I'm Jenna. I'm a wanderer with a plan.
I love exploring, reading anything I can get my hands on, meeting random people in random places, and getting my hands dirty.
I'm a '13 Journalism and Graphic Design Monmouth University graduate and former Lorenzo de' Medici study abroad student currently working for Gannett Newspapers.
One day, you'll see my column in National Geographic, my face on the back of novels, my aimless running around on television, and most importantly, my words.
Visitors to Lory’s Lakeside, a warm, family-friendly restaurant featuring an “anytime menu” of American favorites, may relish in its lakefront charm – but will also be surprised to know the restaurant that once stood in its place offered zero lakefront views.
“I was looking for a restaurant to buy and I found this unbelievable property – an acre and a half on a lake that had been an eatery for 50 years,” said Todd Lory, owner and chef at Lory’s Lakeside, who also resides on the property. “When I walked into the restaurant formerly called Whalebones, though, I realized they were doing everything wrong – you couldn’t even see the lake.”
Lory scooped up the property 22 years ago and immediately changed and added items to the menu, renovated the interior, revamped the exterior, accentuated the lakefront views and also added bar-friendly elements such as a pool table.
New Jersey churches may not get the kind of press that churches found in places such as Italy or Spain my receive, but that doesn’t mean that they’re not notable.
New Jersey has tons of beautiful churches, many of them right in our Central Jersey backyards, that are worth a visit for those who can appreciate colorful stained glass windows, historic structures and breathtaking columns.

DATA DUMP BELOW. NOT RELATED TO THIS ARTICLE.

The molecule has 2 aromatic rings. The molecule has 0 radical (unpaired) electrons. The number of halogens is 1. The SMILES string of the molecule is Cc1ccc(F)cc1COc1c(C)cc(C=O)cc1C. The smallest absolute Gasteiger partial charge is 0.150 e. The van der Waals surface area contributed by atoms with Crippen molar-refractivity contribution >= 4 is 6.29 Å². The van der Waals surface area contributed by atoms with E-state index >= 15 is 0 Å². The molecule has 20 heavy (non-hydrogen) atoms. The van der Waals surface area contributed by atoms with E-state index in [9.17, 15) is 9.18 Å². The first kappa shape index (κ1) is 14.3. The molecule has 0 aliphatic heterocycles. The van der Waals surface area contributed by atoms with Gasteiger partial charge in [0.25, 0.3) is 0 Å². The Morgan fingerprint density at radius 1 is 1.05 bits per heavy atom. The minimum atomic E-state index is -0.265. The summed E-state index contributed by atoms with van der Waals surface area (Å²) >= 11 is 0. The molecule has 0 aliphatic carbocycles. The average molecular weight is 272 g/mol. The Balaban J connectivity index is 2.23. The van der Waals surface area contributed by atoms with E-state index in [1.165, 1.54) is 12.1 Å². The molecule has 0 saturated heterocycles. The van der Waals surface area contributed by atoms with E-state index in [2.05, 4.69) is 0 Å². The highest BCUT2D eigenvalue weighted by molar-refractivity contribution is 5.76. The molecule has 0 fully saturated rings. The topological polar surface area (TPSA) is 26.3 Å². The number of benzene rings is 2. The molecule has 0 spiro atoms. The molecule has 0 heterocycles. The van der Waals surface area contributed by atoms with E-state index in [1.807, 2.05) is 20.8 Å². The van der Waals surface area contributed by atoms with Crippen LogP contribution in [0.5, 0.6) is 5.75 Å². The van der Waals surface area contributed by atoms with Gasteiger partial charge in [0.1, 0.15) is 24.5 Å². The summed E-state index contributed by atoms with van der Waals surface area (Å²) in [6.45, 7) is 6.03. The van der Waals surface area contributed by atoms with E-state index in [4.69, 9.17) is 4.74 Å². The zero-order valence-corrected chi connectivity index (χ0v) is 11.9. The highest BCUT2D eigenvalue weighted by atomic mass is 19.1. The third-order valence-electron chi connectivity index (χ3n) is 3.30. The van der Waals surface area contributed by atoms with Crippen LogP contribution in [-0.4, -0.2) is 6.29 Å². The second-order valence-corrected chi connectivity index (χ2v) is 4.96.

Religious or not, if you’re an architecture buff, check out these amazing churches that can only be found in the Garden State.
Most Americans with a picky palette would choose to shy away from traditional Korean fare such as kimchi, made with fermented cabbage; bulgogi, which are marinated slices of beef or pork; or even sushi, which features raw fish.
However, what if that kimchi was mixed with cheese in a french fry dipping sauce? Or if that bulgogi was on a burger with a red onion pickle and jalapeno mayo? Would you try sushi if it was filled with buffalo chicken?
This is the inspiration behind Mihae Cho’s Korean eatery Roosterspin, which opened its second location July 12 at 120 Albany St. in New Brunswick following the success of its Westfield location, which opened in 2014.
Flemington, a borough which has a historic district that can boast that 60 percent of its buildings are on the National Register of Historic Places, is a haven for history buffs.